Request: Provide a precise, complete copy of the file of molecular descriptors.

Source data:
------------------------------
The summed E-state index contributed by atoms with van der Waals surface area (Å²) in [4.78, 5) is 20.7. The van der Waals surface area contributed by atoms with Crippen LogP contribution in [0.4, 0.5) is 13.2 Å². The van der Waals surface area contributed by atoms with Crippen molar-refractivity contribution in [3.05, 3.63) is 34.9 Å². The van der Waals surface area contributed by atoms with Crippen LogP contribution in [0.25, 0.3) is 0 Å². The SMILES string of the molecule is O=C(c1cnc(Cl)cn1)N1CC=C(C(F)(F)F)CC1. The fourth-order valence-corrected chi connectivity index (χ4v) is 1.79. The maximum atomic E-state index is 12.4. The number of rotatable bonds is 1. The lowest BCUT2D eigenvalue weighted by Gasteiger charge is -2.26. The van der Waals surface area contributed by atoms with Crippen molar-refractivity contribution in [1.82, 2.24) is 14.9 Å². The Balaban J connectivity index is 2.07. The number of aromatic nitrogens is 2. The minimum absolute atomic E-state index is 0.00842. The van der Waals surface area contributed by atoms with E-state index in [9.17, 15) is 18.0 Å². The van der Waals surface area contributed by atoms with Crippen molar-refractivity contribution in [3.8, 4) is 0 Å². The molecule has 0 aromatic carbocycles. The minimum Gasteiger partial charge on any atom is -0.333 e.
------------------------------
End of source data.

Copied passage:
The summed E-state index contributed by atoms with van der Waals surface area (Å²) in [4.78, 5) is 20.7. The van der Waals surface area contributed by atoms with Crippen LogP contribution in [0.4, 0.5) is 13.2 Å². The van der Waals surface area contributed by atoms with Crippen molar-refractivity contribution in [3.05, 3.63) is 34.9 Å². The van der Waals surface area contributed by atoms with Crippen LogP contribution in [0.25, 0.3) is 0 Å². The SMILES string of the molecule is O=C(c1cnc(Cl)cn1)N1CC=C(C(F)(F)F)CC1. The fourth-order valence-corrected chi connectivity index (χ4v) is 1.79. The maximum atomic E-state index is 12.4. The number of rotatable bonds is 1. The lowest BCUT2D eigenvalue weighted by Gasteiger charge is -2.26. The van der Waals surface area contributed by atoms with Crippen molar-refractivity contribution in [1.82, 2.24) is 14.9 Å². The Balaban J connectivity index is 2.07. The number of aromatic nitrogens is 2. The minimum absolute atomic E-state index is 0.00842. The van der Waals surface area contributed by atoms with E-state index in [9.17, 15) is 18.0 Å². The van der Waals surface area contributed by atoms with Crippen molar-refractivity contribution in [3.8, 4) is 0 Å². The molecule has 0 aromatic carbocycles. The minimum Gasteiger partial charge on any atom is -0.333 e.